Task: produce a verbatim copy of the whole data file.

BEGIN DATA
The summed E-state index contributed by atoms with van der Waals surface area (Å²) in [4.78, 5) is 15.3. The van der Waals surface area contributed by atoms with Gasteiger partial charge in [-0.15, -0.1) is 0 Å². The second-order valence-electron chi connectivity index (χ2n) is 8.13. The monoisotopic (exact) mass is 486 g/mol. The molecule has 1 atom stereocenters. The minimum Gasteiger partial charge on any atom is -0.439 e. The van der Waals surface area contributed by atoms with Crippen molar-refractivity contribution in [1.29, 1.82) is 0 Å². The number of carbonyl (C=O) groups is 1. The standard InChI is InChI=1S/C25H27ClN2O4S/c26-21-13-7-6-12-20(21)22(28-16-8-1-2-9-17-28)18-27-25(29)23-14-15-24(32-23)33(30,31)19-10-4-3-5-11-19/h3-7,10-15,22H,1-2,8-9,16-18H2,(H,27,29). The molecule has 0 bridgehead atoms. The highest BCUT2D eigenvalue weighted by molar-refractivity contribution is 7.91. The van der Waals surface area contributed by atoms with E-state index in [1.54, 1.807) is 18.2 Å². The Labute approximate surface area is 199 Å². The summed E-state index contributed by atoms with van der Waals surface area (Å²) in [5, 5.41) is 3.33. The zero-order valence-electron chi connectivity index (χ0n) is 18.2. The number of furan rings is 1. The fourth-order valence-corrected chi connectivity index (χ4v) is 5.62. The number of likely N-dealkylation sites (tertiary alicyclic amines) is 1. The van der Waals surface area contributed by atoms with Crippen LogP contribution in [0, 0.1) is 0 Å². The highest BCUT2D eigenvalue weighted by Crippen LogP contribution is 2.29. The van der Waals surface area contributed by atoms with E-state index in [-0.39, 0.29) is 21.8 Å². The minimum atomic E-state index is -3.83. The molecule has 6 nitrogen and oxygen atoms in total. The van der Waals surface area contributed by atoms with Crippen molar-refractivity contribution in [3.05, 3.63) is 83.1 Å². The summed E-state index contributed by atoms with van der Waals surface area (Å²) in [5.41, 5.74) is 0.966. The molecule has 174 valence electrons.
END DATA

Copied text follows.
The summed E-state index contributed by atoms with van der Waals surface area (Å²) in [4.78, 5) is 15.3. The van der Waals surface area contributed by atoms with Gasteiger partial charge in [-0.15, -0.1) is 0 Å². The second-order valence-electron chi connectivity index (χ2n) is 8.13. The monoisotopic (exact) mass is 486 g/mol. The molecule has 1 atom stereocenters. The minimum Gasteiger partial charge on any atom is -0.439 e. The van der Waals surface area contributed by atoms with Crippen molar-refractivity contribution in [1.29, 1.82) is 0 Å². The number of carbonyl (C=O) groups is 1. The standard InChI is InChI=1S/C25H27ClN2O4S/c26-21-13-7-6-12-20(21)22(28-16-8-1-2-9-17-28)18-27-25(29)23-14-15-24(32-23)33(30,31)19-10-4-3-5-11-19/h3-7,10-15,22H,1-2,8-9,16-18H2,(H,27,29). The molecule has 0 bridgehead atoms. The highest BCUT2D eigenvalue weighted by molar-refractivity contribution is 7.91. The van der Waals surface area contributed by atoms with E-state index in [1.54, 1.807) is 18.2 Å². The Labute approximate surface area is 199 Å². The summed E-state index contributed by atoms with van der Waals surface area (Å²) in [5, 5.41) is 3.33. The zero-order valence-electron chi connectivity index (χ0n) is 18.2. The number of furan rings is 1. The fourth-order valence-corrected chi connectivity index (χ4v) is 5.62. The number of likely N-dealkylation sites (tertiary alicyclic amines) is 1. The van der Waals surface area contributed by atoms with Crippen LogP contribution in [0, 0.1) is 0 Å². The highest BCUT2D eigenvalue weighted by Crippen LogP contribution is 2.29. The van der Waals surface area contributed by atoms with E-state index in [-0.39, 0.29) is 21.8 Å². The minimum atomic E-state index is -3.83. The molecule has 6 nitrogen and oxygen atoms in total. The van der Waals surface area contributed by atoms with Crippen molar-refractivity contribution in [3.05, 3.63) is 83.1 Å². The summed E-state index contributed by atoms with van der Waals surface area (Å²) in [5.41, 5.74) is 0.966. The molecule has 174 valence electrons.